During the Battle of Camden on April 19, 1862, Lieutenant Thomas L. Bartholomew was hit in the head by shrapnel and collapsed. Langbein ran to his aid despite continued heavy enemy shelling and rifle fire, and managed to guide the officer to relative safety. The regimental surgeon determined that the officer was too far gone to save but Langbein was determined that the lieutenant would not be left behind to die. He snuck him into the wagon of other wounded men headed to the federal hospital on Roanoke Island where he received life-saving care. After the Lieutenant’s recovery the drummer boy was subsequently recommended for the Medal of Honor. The Medal of Honor is the highest award for bravery and valor that can be bestowed upon a member of the United States military. One such citation is that of the Medal of Honor for Johann Christoph Julius Langbein. It stated: “A drummer boy, 15 years of age, he voluntarily and under a heavy fire went to the aid of a wounded officer, procured medical assistance for him, and aided in carrying him to a place of safety.”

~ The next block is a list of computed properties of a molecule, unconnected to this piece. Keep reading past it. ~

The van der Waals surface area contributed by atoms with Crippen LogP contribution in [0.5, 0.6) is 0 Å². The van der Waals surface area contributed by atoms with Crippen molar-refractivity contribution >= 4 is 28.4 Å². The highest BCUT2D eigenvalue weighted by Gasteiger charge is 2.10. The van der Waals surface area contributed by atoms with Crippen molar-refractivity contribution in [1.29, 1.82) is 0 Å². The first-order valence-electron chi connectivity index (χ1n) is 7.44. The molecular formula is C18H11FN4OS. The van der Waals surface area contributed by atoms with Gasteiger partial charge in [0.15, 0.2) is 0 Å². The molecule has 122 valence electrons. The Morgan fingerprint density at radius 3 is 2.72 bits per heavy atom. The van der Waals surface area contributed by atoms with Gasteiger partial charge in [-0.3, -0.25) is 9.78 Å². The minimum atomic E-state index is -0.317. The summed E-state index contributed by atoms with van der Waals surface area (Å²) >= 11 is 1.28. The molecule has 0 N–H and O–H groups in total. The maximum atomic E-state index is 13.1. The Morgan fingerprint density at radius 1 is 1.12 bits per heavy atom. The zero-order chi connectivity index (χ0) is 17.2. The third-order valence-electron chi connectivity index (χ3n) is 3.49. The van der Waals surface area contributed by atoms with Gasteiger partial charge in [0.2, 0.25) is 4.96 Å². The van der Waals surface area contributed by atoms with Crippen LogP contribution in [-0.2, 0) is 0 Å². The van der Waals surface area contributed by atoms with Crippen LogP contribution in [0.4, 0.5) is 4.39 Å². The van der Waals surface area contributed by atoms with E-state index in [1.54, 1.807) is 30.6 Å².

According to his bio Langbein left the regiment in 1863 and returned to his home in New York City. He took up the uniform again in 1869, this time as an infantry officer with the New York National Guard, where he rose to the rank of captain. Returning to civilian life once again, Langbein became a lawyer and then judge in the state of New York. In 1905 he was elected commander of the Medal of Honor Legion. (Drum and Drumsticks used by Langbein)